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Examining the Relationship Between Mathematics Anxiety and Mathematics Performance: An Instructional Hierarchy Perspective

Abstract

This study investigated the relationship between mathematics anxiety, fluency, and error rates in basic mathematical operations among college students. College students were assigned to one of two groups (high anxiety or low anxiety) based on results from the Fennema-Sherman Mathematics Anxiety Scale (FSMAS). Both groups were then presented with timed tests in basic mathematical operations (addition, subtraction, multiplication, division, and linear equations). Results suggested that the higher mathematics anxiety group had significantly lower fluency levels across all mathematical operations tests. However, there were no significant differences in error rates between the two groups across any of the probes suggesting that mathematics anxiety is more related to higher levels of learning than to the initial acquisition stage of learning. Discussion focuses on a) stages of learning and their potential relationship to mathematics anxiety, b) the relationship between mathematics anxiety and mathematics performance, and c) directions for future research.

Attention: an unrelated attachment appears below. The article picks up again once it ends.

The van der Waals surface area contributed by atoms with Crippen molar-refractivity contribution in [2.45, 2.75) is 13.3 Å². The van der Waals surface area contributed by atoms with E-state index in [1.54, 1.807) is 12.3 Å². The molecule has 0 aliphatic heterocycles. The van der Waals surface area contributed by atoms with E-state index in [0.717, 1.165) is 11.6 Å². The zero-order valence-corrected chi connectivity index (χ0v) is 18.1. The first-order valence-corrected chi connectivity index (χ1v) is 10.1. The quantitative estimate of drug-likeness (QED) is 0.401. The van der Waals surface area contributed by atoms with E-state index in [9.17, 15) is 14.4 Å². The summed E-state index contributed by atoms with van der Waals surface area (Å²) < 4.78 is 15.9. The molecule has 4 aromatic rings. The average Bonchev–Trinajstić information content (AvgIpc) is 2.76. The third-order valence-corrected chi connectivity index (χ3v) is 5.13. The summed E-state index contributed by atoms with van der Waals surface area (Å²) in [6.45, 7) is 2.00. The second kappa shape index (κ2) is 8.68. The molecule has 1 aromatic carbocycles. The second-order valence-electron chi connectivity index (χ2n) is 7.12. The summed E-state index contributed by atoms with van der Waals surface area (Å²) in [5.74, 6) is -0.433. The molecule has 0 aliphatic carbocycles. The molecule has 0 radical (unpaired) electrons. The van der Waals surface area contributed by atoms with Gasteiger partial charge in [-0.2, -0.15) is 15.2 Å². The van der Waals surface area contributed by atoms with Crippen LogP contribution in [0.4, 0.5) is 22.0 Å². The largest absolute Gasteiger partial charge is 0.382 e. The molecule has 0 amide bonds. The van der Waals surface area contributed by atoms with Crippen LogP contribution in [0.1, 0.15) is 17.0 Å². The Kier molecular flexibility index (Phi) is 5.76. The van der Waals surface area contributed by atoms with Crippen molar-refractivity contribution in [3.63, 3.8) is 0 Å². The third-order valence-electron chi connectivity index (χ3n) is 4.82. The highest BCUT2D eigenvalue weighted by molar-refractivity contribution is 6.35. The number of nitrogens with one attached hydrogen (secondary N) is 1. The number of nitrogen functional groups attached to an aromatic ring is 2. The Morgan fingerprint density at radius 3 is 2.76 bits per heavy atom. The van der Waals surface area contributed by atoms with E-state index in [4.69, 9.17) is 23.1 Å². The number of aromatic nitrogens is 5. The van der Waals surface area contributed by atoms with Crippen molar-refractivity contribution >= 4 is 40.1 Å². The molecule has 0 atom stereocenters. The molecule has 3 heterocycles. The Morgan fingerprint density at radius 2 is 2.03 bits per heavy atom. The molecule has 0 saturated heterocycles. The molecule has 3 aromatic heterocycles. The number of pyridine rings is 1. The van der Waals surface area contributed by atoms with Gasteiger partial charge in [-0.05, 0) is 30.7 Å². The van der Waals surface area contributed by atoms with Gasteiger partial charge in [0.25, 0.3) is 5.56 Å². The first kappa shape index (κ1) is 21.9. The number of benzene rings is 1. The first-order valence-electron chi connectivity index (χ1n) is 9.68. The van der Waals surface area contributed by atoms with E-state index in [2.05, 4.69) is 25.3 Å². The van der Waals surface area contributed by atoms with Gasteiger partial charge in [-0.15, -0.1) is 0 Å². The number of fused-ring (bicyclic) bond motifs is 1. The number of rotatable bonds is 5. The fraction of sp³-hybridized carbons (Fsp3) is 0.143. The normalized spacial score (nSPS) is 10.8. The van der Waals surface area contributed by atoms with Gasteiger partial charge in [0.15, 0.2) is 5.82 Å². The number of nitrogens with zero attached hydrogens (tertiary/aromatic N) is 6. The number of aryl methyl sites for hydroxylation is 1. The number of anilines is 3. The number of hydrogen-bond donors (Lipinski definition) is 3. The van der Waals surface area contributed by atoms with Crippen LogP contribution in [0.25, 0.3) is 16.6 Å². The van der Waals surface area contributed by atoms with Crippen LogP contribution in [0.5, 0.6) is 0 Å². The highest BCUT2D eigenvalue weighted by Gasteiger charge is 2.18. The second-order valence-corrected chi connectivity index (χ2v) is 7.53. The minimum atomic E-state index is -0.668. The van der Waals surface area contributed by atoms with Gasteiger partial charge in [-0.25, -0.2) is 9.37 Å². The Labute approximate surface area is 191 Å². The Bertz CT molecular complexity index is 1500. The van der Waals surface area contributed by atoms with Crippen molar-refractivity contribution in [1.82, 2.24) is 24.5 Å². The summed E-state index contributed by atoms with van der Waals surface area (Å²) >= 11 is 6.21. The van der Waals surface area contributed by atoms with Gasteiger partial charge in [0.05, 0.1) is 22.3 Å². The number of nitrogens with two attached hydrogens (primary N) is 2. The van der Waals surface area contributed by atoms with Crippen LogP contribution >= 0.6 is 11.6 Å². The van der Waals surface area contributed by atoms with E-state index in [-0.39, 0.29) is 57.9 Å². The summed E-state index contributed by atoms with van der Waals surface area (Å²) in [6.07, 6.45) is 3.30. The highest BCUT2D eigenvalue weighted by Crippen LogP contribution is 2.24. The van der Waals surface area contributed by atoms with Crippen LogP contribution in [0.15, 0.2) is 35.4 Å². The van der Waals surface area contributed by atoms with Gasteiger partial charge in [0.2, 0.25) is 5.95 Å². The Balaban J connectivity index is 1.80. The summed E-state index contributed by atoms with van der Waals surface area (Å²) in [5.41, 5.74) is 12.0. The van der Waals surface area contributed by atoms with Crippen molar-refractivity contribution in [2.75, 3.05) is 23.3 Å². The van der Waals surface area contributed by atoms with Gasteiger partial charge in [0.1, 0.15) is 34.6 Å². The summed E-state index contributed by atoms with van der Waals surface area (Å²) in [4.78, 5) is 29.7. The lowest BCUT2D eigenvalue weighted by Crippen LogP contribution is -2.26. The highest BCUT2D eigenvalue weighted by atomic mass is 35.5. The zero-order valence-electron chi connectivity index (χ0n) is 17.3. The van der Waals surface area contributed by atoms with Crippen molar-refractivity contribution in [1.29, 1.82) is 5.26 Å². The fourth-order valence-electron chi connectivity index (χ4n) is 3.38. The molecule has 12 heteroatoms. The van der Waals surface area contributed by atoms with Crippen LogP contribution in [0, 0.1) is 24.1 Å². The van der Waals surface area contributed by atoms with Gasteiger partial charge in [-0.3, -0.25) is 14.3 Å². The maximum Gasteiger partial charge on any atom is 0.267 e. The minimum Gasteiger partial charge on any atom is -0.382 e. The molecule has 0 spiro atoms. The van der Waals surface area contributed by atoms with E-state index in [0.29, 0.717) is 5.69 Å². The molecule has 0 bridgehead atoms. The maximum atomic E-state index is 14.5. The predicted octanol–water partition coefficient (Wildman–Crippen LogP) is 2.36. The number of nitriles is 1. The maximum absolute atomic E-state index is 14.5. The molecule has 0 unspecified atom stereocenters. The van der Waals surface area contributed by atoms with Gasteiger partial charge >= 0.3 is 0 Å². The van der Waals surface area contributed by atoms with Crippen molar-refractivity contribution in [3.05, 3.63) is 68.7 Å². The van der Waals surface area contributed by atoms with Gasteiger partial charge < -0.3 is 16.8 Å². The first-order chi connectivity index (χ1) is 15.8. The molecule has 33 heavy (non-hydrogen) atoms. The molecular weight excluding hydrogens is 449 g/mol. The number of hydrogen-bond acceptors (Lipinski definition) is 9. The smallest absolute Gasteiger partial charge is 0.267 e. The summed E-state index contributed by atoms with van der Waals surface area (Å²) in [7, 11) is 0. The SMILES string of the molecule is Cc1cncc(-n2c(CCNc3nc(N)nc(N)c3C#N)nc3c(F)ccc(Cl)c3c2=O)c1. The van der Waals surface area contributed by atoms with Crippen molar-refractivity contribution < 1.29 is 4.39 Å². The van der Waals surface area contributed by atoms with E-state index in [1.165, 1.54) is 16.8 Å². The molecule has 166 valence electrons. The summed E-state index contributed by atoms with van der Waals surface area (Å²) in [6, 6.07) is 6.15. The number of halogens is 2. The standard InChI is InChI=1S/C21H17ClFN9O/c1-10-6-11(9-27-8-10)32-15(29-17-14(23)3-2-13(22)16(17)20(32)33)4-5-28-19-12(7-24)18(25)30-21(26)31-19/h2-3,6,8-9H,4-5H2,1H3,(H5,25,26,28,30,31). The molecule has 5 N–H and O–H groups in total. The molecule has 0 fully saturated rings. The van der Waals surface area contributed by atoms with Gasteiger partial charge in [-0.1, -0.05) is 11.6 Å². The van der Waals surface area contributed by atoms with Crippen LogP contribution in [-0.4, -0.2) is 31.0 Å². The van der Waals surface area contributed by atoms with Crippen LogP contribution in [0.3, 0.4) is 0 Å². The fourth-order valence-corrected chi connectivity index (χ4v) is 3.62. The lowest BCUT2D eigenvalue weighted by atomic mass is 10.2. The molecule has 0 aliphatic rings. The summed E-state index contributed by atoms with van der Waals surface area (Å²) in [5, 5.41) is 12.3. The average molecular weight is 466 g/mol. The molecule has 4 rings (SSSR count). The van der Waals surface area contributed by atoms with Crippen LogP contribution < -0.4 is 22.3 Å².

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Correspondence to Gary L. Cates.

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Cates, G.L., Rhymer, K.N. Examining the Relationship Between Mathematics Anxiety and Mathematics Performance: An Instructional Hierarchy Perspective. Journal of Behavioral Education 12, 23–34 (2003). https://doi.org/10.1023/A:1022318321416

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  • mathematics
  • anxiety
  • instructional hierarchy
  • acquisition
  • fluency